REST API Notes for 2018-02-07

Last week, the API Days 2018 Conference was held in Paris. While I couldn't attend in person, I dutifully collected the best info coming from that event to share. Here, in no particular order, are the highlights from the conference.


I've been, increasingly, taking note of Erik Wilde's presentations. He's been applying his keen eye to the fundamentals of web based communication and discovering gold. His latest, a reminder on the power of 'shared vocabularies', is fantastic. A snippet:

"APIs establish a language between providers and consumers of the provided service. The more this language can be based on well-known vocabularies, the easier it is to design this language for the API provider, and to understand the language for the API consumer. Web Concepts provide a starting point for such a "shared vocabulary", and can be constrained or extended depending on API provider needs. This presentation looks at the general idea of "API as languages", provides a brief overview of the "language components" currently available via, and presents ways how these concepts can be tailored to address the needs of API managers and developers."


Erik's colleague at CA's API Academy, Ronnie Mitra, also presented a great talk on the intersection of hard tech and soft, squishy humans. He introduces Hubert and Stuart Dreyfus. Together, they created the "Dreyfus Model of Skill Acquisition". It is a model for identifying what people need, and when, in order to be successful.

The 'so what?' is that plenty of that model applies to API design. An API design that is intuitively obvious to everyone, immediately doesn't exist. How do we onboard new integrations logically, with as little fuss as possible? Ronnie's research has some clues.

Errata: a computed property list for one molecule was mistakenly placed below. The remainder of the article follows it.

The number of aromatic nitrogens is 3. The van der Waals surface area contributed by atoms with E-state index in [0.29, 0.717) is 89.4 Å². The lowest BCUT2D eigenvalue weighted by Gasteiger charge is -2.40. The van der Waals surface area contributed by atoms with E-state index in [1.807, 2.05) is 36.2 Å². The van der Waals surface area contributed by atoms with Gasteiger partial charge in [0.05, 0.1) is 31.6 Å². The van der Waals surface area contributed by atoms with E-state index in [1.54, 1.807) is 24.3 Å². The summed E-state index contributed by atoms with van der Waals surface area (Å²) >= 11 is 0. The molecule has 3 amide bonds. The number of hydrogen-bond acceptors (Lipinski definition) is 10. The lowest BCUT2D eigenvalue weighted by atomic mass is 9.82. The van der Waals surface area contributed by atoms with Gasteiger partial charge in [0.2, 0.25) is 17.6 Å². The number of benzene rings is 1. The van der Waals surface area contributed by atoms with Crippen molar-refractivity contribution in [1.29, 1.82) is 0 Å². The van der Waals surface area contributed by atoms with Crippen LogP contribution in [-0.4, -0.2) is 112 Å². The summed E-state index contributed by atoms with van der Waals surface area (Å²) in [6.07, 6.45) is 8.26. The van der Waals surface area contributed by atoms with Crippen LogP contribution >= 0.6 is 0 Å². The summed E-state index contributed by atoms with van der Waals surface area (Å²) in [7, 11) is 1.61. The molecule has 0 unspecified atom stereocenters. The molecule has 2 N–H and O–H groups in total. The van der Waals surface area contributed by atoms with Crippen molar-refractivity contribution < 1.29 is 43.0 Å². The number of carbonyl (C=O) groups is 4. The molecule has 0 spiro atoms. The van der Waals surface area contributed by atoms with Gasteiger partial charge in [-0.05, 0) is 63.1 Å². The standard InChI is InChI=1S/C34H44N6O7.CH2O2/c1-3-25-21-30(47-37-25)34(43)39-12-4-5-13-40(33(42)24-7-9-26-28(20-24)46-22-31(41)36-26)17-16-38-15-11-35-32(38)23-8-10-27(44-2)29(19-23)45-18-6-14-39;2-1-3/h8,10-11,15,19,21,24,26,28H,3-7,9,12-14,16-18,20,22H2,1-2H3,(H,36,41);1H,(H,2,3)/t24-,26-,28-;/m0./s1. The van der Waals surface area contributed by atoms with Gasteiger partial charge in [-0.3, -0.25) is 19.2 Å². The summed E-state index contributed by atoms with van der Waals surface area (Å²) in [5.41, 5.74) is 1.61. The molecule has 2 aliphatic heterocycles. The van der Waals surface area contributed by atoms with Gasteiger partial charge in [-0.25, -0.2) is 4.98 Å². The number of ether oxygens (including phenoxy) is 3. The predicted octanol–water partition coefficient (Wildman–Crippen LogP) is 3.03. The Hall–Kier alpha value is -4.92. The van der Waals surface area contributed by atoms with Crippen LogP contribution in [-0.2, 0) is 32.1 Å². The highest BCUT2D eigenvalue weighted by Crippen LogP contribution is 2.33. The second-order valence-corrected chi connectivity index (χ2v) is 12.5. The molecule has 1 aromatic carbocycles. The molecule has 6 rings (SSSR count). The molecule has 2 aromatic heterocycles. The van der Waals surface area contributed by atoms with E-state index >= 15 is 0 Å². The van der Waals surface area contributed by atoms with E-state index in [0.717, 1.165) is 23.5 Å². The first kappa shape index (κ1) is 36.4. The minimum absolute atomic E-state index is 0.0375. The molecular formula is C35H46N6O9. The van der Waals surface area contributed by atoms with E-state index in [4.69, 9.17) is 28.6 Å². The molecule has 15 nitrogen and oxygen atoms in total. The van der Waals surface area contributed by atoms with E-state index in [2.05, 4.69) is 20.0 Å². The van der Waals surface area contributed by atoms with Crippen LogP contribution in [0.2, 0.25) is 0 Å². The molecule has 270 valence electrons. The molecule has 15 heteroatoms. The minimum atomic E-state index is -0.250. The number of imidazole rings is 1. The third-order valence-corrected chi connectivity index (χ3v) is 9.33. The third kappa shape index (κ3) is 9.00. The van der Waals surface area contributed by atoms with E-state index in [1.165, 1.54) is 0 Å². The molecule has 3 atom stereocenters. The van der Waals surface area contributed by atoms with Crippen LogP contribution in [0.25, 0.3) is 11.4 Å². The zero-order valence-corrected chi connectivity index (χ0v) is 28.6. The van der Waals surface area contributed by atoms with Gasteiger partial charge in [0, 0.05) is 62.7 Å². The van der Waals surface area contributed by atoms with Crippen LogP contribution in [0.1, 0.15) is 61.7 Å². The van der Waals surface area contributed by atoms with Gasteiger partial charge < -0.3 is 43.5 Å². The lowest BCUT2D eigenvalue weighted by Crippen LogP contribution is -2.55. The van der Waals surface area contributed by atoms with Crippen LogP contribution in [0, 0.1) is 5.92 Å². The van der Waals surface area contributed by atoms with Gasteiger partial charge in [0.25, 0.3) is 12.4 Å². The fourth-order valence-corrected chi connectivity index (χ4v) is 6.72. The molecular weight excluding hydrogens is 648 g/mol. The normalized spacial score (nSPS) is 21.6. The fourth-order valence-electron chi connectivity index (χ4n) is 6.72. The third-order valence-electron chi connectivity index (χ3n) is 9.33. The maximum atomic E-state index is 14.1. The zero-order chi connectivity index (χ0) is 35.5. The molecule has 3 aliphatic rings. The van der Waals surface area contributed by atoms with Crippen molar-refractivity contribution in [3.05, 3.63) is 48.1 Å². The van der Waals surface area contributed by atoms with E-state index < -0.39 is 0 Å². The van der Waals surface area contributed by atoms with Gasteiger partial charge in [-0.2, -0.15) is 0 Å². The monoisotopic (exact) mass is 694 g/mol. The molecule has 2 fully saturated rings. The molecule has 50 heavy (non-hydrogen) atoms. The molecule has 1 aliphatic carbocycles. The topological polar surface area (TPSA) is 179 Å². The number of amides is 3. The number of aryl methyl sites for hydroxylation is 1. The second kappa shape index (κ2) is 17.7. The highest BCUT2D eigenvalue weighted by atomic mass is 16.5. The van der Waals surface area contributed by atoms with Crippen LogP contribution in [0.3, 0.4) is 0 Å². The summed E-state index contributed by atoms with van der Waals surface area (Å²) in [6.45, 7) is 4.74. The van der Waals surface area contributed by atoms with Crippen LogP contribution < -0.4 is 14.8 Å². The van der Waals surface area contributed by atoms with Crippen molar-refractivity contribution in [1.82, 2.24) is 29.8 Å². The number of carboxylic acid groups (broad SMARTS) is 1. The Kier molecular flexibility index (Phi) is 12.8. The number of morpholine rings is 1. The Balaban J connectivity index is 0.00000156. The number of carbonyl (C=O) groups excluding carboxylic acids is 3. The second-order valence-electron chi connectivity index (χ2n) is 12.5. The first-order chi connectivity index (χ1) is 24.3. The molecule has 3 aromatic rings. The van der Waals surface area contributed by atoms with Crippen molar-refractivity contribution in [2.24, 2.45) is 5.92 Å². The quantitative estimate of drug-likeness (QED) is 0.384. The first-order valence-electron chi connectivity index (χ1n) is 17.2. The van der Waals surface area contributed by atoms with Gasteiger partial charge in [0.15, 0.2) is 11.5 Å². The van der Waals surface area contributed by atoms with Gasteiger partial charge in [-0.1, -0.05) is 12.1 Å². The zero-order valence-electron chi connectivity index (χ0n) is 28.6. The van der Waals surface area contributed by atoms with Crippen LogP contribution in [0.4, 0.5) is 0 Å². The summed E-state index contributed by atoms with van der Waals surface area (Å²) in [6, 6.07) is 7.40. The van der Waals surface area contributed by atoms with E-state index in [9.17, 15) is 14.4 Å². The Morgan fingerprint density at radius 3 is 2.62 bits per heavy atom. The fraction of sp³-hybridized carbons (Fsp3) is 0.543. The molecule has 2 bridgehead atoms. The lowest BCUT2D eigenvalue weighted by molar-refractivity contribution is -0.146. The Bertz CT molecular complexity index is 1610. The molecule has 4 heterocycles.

The mysterious, yet knowledgeable, "Z" provides yet another provocative resource for API developers and strategists alike. In this summation of the lessons he's learned while working with web APIs, he talks broadly about the power of APIs to disrupt traditional businesses. The key is providing a uniform interface to a host of providers - think IFTTT. As somebody who has been carefully thinking about Ben Thompson's Aggregation Theory, particularly around APIs, this resonates.

The deck is mostly standalone. If, or when, the video or text for the talk is provided I'll be sure to pass it on.


Last, but not least, is a deck from Pauline Pham. How to effectively incite (survive?) IT culture change has been at the forefront of my mind. Pauline makes an impassioned case about how successful API design cannot just be a 'tech thing'. Further she advocates an API-product-thinking approach that I can wholeheartedly endorse.


Zooming out past web APIs, I wanted to take a moment to mark the passing of John Perry Barlow. An Internet pioneer and the founder of the Electronic Frontier Foundation, John was a staunch advocate for a web grander than ecommerce and cat gifs (although it could be that too). I am taking the news harder than I had expected, and I wrote a bit about why.

Picture of John Perry Barlow Mohamed Nanabhay from Qatar, used under a CC BY 2.0 License


There have been numerous additions to in the past several weeks, including the just announced REST Fest Midwest. Do you have an event that should be included? Shoot me an email at ''.

Til next time,


@libel_vox and

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